Tagged: , , , ,

Viewing 4 reply threads
  • Author
    • #70847
      AvatarKim Morgan

      I’ve had flat feet since I was about eleven, and for most of my life I’ve stood with my feet turned out and my knees locked, which has given me collapsed arches like you wouldn’t believe.

      About 2 years ago I started doing most things in my five fingers, and that helped with plantar fasciitis, but still no arch to speak of.
      Fast forward: I’ve been MOBing my feet, calves, shins, ankles, quads and hams for about a month now, but I’m still having issues. 
      I can create an arch when air squatting if I really think about it, and it seems to be getting better, but I am constantly sore now. It feels like I’m standing on the lateral sides of my feet all day long in an attempt to create an arch. I’m hoping that keeping a position with torque will help some lingering knee issues, but now I have aching feet nonstop. I’m mobing every day, but I feel like any progress I make upstream of the feet is sabotaged by poor foot function the rest of the day. 
      Is this normal? Will my feet strengthen with time, or is something else going on? Are there any resources to show how a foot is supposed to be weighted (because I have never experienced a properly waited foot in memory).
      I’m thinking I should get some orthopedics, or maybe just spend less time standing (I’m a massage therapist and a farm hand). 
      Any incite out there?
    • #74323
      AvatarNathan Richer

      check these out:

      sorry some of those are pro episodes.

      you might want to try these:

      These are easy and cheap. it is possible that your toes are jammed together and thus preventing your body from knowing what muscles to fire when you stand.

      try not to stand on the outside edges of your feet. this is not the solution as i think you have discovered.  

      a properly weighted foot should be on the balls of feet, along the bottom of the outside edge, and the heel on each foot. it forms a C shape. some people use the word “bean shaped foot” or upside down L.  whatever visualization works for you.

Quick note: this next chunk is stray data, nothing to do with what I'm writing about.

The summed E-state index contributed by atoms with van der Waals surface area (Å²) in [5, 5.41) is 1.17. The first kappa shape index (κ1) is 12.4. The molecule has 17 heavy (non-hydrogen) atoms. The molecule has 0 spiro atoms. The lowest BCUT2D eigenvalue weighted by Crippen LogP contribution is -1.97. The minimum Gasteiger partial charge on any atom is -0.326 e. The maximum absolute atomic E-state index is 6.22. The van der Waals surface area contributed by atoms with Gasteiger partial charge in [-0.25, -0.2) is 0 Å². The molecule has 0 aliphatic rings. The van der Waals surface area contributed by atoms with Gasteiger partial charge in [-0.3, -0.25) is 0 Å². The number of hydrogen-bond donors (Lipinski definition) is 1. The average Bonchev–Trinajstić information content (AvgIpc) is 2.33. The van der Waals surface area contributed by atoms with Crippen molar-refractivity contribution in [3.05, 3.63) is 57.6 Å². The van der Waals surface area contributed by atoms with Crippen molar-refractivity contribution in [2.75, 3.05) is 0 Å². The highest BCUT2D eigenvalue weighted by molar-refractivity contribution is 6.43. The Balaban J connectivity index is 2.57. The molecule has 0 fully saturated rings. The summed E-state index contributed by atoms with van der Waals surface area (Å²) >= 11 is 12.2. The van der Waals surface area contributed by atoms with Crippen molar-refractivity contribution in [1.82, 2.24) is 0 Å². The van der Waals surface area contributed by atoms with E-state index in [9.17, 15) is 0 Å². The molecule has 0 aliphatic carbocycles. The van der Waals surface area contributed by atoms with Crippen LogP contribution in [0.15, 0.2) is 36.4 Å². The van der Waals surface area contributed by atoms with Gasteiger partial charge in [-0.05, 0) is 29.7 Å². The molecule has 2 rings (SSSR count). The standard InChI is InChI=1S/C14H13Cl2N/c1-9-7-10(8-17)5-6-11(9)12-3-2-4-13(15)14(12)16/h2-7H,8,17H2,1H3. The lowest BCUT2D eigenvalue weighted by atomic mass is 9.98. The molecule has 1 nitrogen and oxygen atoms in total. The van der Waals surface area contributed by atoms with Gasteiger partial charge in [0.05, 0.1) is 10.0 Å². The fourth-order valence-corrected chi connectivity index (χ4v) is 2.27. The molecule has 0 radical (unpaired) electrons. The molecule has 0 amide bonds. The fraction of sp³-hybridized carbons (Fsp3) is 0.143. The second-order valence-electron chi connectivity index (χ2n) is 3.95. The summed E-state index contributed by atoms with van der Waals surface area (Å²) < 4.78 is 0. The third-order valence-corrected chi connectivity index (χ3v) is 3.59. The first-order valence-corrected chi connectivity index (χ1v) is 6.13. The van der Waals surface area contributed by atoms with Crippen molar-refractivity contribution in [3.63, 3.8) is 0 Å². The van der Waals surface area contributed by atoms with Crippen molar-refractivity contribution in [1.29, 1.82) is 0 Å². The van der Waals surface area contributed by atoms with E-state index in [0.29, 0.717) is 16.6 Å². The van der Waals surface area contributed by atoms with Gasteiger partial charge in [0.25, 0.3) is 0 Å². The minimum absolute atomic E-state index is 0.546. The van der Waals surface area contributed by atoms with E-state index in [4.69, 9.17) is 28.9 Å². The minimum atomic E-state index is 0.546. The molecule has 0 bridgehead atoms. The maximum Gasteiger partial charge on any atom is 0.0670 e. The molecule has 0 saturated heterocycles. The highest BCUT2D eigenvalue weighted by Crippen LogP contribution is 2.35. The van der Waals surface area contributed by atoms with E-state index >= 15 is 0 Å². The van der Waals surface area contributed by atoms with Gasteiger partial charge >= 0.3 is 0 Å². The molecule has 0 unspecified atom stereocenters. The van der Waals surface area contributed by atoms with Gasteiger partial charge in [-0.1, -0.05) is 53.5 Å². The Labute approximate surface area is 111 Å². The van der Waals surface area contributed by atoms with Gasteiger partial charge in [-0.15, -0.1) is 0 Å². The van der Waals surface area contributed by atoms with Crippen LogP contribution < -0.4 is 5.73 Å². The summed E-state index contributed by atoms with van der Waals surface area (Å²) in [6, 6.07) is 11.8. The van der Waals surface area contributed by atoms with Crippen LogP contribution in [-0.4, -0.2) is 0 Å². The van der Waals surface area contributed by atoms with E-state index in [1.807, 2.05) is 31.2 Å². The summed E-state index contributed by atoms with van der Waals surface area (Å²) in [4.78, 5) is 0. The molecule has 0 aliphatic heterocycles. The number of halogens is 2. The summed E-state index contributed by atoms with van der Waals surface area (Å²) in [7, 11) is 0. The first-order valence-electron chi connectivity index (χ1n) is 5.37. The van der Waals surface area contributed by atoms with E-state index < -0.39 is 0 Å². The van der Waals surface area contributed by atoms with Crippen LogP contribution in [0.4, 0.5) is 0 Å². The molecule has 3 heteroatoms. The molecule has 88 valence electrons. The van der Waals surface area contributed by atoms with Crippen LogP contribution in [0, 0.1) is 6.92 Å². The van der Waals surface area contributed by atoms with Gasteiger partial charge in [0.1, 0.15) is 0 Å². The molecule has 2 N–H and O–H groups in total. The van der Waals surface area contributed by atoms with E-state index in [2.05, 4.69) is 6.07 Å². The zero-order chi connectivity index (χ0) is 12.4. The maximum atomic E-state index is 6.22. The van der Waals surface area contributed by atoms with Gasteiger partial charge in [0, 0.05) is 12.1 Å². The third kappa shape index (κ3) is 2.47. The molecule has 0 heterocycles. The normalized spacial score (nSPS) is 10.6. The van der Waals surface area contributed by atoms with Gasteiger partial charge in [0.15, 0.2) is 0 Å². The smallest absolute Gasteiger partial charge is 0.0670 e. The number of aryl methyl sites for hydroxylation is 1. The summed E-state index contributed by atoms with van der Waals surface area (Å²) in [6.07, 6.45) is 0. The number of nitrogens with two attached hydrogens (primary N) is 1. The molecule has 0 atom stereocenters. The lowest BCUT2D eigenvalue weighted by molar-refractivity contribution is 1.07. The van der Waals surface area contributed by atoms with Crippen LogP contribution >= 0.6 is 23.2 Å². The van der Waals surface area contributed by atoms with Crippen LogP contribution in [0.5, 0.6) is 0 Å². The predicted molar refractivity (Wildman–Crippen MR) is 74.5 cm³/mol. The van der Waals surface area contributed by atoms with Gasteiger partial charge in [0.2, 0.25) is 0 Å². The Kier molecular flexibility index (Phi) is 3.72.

when you stand, try to turn your kneecaps slightly outward, generating torque into the ground. in order to do this properly, your glutes need to be activated. it is possible that they are completely out of the picture when you stand. this is why when you do an air squat properly, an arch is created – you do a “not knees in” squat, keeping vertical shins and you have to use the external rotators to keep the knees from drifting in. one of those powerful external rotators is the glute medius. if you do this when you stand, your arch will naturally appear.  so getting the arch in the foot is not just a local task in the foot, but also up the whole leg itself.

    • #74325

      Are you working to develop your foot strength?
      Your feet can get sore because it is new and you are using parts of your foot you have not used before.
      Episode 54: Pinchy Ankles and Weak Feet
      Episode 07: Bro, Your Navicular Bone Dropped
      Rebuilding Your Feet With Brian MacKenzie
      Rebuilding The Feet, Part 2
      Rebuilding the feet, part 3

      If you are standing on the outside of your feet you are over correcting it.
      Send me a message with your email and I can send you some info on strengthening your feet.

    • #74327
      AvatarKim Morgan

      There are a few mwod videos here I haven’t seen, so I’ll definitely be checking those out, and revisiting the rest. Thanks for all the input!

      I feel like just today I was able to stop over compensating so much and find a little more balance in my posture. I am optimistic. 
    • #74587
      AvatarTroy Florence

      Hi Samuel

      I am a podiatrist, I’m all for mobilising joints but increasing mobility in the foot will in theory create a flatter foot, it probably won’t but just a thought.

      Specific foot and lower leg strengthening will be of overall benefit to you but to specifically assist in your knee complaint it is unlikely that this will have much influence on it. And any changes in your arch height due to strengthening would be quite hard to observe visually, and anyway don’t worry about your flat feet, flat feet are normal, function of that flat fleet if leading to injury of your knee does not necessarily mean that it is not normal but it can be targeted with orthotic therapy.

      Whatever your doing with altering your foot shape/arch by air squatting, I would stop or reduce this, your are loading structures in the foot that can’t tolerate this thus creating a problem.

      My Advice;

      1) Accurate diagnosis of knee problem and specific intervention to target the injury if not already done.

      2) Low dye tap foot and see of any benefit; This will reduce pronation of your foot and thus may give more of indicator wether lower limb biomechanics are influencing your knee complaint

      3) If you are standing in one spot for a number of hours, my view is that humans were not suppose to do this & definitely not suppose to be standing on hard surfaces such as concrete so I would consider more cushioned/shock absorbing shoe and or shock absorption mats to stand on.

      Hope this helps.

Viewing 4 reply threads
  • You must be logged in to reply to this topic.